Money for the poor? I'd love to, but I'm mid-text.
While mobile phones are designed to enable communications between people via calls, texts, emails, social networks and apps, University of Maryland's Robert H. Smith School of Business says the devices make users selfish.
It studied groups of phone-using 20-somethings to produce "The Effect of Mobile Phone Use on Prosocial Behaviour" report.
The 'effect', it turns out, made users less likely to volunteer for a community service activity when asked, compared to the control-group counterparts.
They were also uninterested in taking part in a problem solving activity, which would provide charitable donations.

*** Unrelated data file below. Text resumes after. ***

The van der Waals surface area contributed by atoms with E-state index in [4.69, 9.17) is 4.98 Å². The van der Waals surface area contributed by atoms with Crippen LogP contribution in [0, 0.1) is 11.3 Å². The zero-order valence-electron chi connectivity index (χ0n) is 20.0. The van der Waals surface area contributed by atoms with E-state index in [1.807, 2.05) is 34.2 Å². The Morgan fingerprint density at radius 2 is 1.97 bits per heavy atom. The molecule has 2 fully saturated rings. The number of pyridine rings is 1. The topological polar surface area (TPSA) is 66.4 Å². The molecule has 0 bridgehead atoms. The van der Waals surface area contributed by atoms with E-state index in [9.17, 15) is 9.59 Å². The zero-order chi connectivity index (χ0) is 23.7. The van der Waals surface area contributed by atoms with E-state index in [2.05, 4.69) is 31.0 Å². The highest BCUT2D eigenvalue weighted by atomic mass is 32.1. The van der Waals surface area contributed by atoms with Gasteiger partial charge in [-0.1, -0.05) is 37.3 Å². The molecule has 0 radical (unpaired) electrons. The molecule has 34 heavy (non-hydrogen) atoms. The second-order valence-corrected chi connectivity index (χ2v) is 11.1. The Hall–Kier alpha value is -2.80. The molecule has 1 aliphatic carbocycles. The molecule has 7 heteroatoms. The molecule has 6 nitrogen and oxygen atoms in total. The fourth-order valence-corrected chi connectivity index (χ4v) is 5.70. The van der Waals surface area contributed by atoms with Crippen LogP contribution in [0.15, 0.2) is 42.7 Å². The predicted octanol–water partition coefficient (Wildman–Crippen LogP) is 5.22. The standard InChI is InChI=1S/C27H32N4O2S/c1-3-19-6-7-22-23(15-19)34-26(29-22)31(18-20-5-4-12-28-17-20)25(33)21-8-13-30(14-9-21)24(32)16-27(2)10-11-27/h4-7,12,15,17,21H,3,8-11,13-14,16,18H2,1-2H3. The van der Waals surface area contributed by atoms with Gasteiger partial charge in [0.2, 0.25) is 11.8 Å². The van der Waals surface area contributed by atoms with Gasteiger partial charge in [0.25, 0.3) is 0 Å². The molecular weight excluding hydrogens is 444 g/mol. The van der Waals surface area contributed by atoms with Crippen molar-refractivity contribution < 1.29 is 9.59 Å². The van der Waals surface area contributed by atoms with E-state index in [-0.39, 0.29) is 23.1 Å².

The study explored both sexes, aged in their early 20s, but professor Rosellina Ferraro, says: "We would expect a similar pattern of effects with people from other age groups. Given the increasing pervasiveness of cellphones, it does have the potential to have broad social implications."
Additionally, the report separated the difference between social networks and mobile phones, as respondents agreed they felt more connected to others because of their mobiles and not their Facebook accounts.
A recent university report showed that smartphone users become angry and upset when their devices lay dormant, so much so, they feel phantom vibrations.